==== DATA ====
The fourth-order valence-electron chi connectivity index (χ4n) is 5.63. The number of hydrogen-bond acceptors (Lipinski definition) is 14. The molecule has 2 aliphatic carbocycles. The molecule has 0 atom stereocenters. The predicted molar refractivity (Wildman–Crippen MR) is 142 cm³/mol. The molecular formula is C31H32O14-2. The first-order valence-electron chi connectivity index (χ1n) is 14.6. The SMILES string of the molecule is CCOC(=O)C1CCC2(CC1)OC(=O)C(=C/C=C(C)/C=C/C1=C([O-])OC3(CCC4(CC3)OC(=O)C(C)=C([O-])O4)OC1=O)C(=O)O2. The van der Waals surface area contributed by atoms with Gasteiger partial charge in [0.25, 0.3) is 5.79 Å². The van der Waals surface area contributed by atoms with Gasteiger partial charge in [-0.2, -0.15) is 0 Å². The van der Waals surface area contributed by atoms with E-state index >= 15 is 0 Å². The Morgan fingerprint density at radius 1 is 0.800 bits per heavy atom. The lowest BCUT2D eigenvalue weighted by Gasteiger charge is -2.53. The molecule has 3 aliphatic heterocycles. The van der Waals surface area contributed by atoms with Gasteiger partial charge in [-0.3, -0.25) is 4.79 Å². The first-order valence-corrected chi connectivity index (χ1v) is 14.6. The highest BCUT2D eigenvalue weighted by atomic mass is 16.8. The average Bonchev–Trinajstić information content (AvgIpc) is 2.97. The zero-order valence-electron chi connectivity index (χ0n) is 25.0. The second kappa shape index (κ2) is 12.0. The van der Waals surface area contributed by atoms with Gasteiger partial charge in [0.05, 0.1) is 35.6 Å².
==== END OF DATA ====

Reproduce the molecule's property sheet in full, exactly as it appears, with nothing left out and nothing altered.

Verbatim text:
The fourth-order valence-electron chi connectivity index (χ4n) is 5.63. The number of hydrogen-bond acceptors (Lipinski definition) is 14. The molecule has 2 aliphatic carbocycles. The molecule has 0 atom stereocenters. The predicted molar refractivity (Wildman–Crippen MR) is 142 cm³/mol. The molecular formula is C31H32O14-2. The first-order valence-electron chi connectivity index (χ1n) is 14.6. The SMILES string of the molecule is CCOC(=O)C1CCC2(CC1)OC(=O)C(=C/C=C(C)/C=C/C1=C([O-])OC3(CCC4(CC3)OC(=O)C(C)=C([O-])O4)OC1=O)C(=O)O2. The van der Waals surface area contributed by atoms with Gasteiger partial charge in [0.25, 0.3) is 5.79 Å². The van der Waals surface area contributed by atoms with Gasteiger partial charge in [-0.2, -0.15) is 0 Å². The van der Waals surface area contributed by atoms with E-state index >= 15 is 0 Å². The Morgan fingerprint density at radius 1 is 0.800 bits per heavy atom. The lowest BCUT2D eigenvalue weighted by Gasteiger charge is -2.53. The molecule has 3 aliphatic heterocycles. The van der Waals surface area contributed by atoms with Gasteiger partial charge in [-0.3, -0.25) is 4.79 Å². The first-order valence-corrected chi connectivity index (χ1v) is 14.6. The highest BCUT2D eigenvalue weighted by atomic mass is 16.8. The average Bonchev–Trinajstić information content (AvgIpc) is 2.97. The zero-order valence-electron chi connectivity index (χ0n) is 25.0. The second kappa shape index (κ2) is 12.0. The van der Waals surface area contributed by atoms with Gasteiger partial charge in [0.05, 0.1) is 35.6 Å².